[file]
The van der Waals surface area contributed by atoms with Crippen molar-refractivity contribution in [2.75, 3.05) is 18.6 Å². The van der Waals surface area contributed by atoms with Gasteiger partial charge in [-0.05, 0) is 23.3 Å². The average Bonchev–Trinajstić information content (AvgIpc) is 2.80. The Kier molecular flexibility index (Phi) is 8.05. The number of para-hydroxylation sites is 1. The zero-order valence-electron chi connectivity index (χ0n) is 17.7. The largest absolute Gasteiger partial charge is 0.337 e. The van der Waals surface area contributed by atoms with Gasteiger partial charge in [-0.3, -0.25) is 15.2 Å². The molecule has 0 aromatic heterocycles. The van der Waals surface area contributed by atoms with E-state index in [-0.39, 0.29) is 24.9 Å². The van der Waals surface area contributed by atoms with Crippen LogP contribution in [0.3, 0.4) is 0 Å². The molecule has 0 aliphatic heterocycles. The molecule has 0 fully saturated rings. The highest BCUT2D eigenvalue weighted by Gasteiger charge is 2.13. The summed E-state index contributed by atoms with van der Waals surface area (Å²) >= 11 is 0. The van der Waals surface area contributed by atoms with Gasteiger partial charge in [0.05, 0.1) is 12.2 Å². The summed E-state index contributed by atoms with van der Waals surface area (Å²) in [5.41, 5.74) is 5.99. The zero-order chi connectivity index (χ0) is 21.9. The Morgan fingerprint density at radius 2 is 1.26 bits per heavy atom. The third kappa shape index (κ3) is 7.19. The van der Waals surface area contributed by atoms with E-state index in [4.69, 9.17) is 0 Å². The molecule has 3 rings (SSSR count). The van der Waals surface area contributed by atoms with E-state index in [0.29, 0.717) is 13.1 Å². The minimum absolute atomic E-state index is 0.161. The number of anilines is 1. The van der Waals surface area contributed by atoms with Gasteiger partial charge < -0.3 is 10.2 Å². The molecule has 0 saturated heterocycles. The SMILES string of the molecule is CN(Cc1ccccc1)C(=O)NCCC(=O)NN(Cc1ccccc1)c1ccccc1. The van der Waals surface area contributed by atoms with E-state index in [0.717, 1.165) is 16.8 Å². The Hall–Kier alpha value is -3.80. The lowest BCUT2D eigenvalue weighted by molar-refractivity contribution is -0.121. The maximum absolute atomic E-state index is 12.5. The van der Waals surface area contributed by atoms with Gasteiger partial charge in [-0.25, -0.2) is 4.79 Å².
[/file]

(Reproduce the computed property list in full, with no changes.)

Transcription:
The van der Waals surface area contributed by atoms with Crippen molar-refractivity contribution in [2.75, 3.05) is 18.6 Å². The van der Waals surface area contributed by atoms with Gasteiger partial charge in [-0.05, 0) is 23.3 Å². The average Bonchev–Trinajstić information content (AvgIpc) is 2.80. The Kier molecular flexibility index (Phi) is 8.05. The number of para-hydroxylation sites is 1. The zero-order valence-electron chi connectivity index (χ0n) is 17.7. The largest absolute Gasteiger partial charge is 0.337 e. The van der Waals surface area contributed by atoms with Gasteiger partial charge in [-0.3, -0.25) is 15.2 Å². The molecule has 0 aromatic heterocycles. The van der Waals surface area contributed by atoms with E-state index in [-0.39, 0.29) is 24.9 Å². The van der Waals surface area contributed by atoms with Crippen LogP contribution in [0.3, 0.4) is 0 Å². The molecule has 0 aliphatic heterocycles. The molecule has 0 fully saturated rings. The highest BCUT2D eigenvalue weighted by Gasteiger charge is 2.13. The summed E-state index contributed by atoms with van der Waals surface area (Å²) >= 11 is 0. The van der Waals surface area contributed by atoms with Gasteiger partial charge in [0.05, 0.1) is 12.2 Å². The summed E-state index contributed by atoms with van der Waals surface area (Å²) in [5.41, 5.74) is 5.99. The zero-order chi connectivity index (χ0) is 21.9. The Morgan fingerprint density at radius 2 is 1.26 bits per heavy atom. The third kappa shape index (κ3) is 7.19. The van der Waals surface area contributed by atoms with E-state index in [4.69, 9.17) is 0 Å². The molecule has 3 rings (SSSR count). The van der Waals surface area contributed by atoms with E-state index in [0.29, 0.717) is 13.1 Å². The minimum absolute atomic E-state index is 0.161. The number of anilines is 1. The van der Waals surface area contributed by atoms with Gasteiger partial charge < -0.3 is 10.2 Å². The molecule has 0 saturated heterocycles. The SMILES string of the molecule is CN(Cc1ccccc1)C(=O)NCCC(=O)NN(Cc1ccccc1)c1ccccc1. The van der Waals surface area contributed by atoms with E-state index in [0.717, 1.165) is 16.8 Å². The Hall–Kier alpha value is -3.80. The lowest BCUT2D eigenvalue weighted by molar-refractivity contribution is -0.121. The maximum absolute atomic E-state index is 12.5. The van der Waals surface area contributed by atoms with Gasteiger partial charge in [-0.25, -0.2) is 4.79 Å².